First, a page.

We're taking a break from the whole spelling and proofreading thing; we admit we burned out on it temporarily. This week we're going to address a couple of matters of marketing (and especially self-marketing) that often crop up when small enterprises try to make a splash.
Don't misrepresent yourself.
While it's important to put the best possible shine on your promotional materials and show yourself off in the best light you can, it's not okay to make things up. A job applicant should not lie on his resume; a marketing director should not lie on her company's website. It's fine to puff things up a bit; it's not fine to fabricate accomplishments that never occurred. One way or another, such falsifying will come back to bite you in the you-know-what.
One marketing professional who was negotiating her first consulting gig recalls walking the line between being honest and selling herself for the job. "The work called for a straight copywriter," she said, "and my background was more broad. I wrote copy as a Marketing Director, but I had never been employed as a copywriter. I did, however, know the brand I would be working on, as I had done marketing for that brand in the past. I was completely upfront with the client about my experience — and lack thereof. They decided to test me out, so to speak — which is the kind of opportunity you can get as a consultant — and see if the partnership worked. It did, and subsequently I got other copywriting jobs since I now had 'copywriter' on my resume."
Don't be afraid to stretch your boundaries.
Don't be afraid to say yes. As the example above shows, it's good to try things that are outside the scope of what you've done before. Most successful people and businesses didn't get that way by sticking strictly to what they already knew.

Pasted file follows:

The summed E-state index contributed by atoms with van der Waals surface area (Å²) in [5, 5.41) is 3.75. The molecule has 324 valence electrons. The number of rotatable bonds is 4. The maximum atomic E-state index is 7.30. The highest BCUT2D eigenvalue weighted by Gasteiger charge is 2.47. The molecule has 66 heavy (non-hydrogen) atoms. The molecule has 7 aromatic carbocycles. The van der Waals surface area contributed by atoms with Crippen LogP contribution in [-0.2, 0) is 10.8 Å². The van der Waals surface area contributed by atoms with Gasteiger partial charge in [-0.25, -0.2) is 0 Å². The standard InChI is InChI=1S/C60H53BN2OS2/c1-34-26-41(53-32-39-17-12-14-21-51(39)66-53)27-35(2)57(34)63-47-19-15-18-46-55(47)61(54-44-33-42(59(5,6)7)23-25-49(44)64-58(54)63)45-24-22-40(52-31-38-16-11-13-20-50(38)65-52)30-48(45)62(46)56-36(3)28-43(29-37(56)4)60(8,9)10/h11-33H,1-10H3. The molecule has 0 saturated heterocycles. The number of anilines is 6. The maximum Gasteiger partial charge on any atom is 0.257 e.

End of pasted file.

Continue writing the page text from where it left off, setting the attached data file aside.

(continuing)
True, it's hard for an established company to go into a new line of business unrelated to its "core competencies," but that has as much to do with inertia as with actual capability. Individuals and small businesses with an entrepreneurial spirit not only can but often must stretch. Got a chance to do a project that's unlike those you've done before? Chances are, like the marketing professional in the example above, you'll be better off going for it. You'll learn something, make new contacts, and become more versatile, adding to the list of skills you can advertise in the future. We're humans — creative beings, not machines. By definition, we're adaptable. In fact, we're the most adaptable animals on the planet. And it's a good thing, because our world changes rapidly.
But change is not your enemy. Use that adaptable brain to stretch your limits and grow your capabilities. You might find hidden talents you didn't even know you had.Powered by Sidelines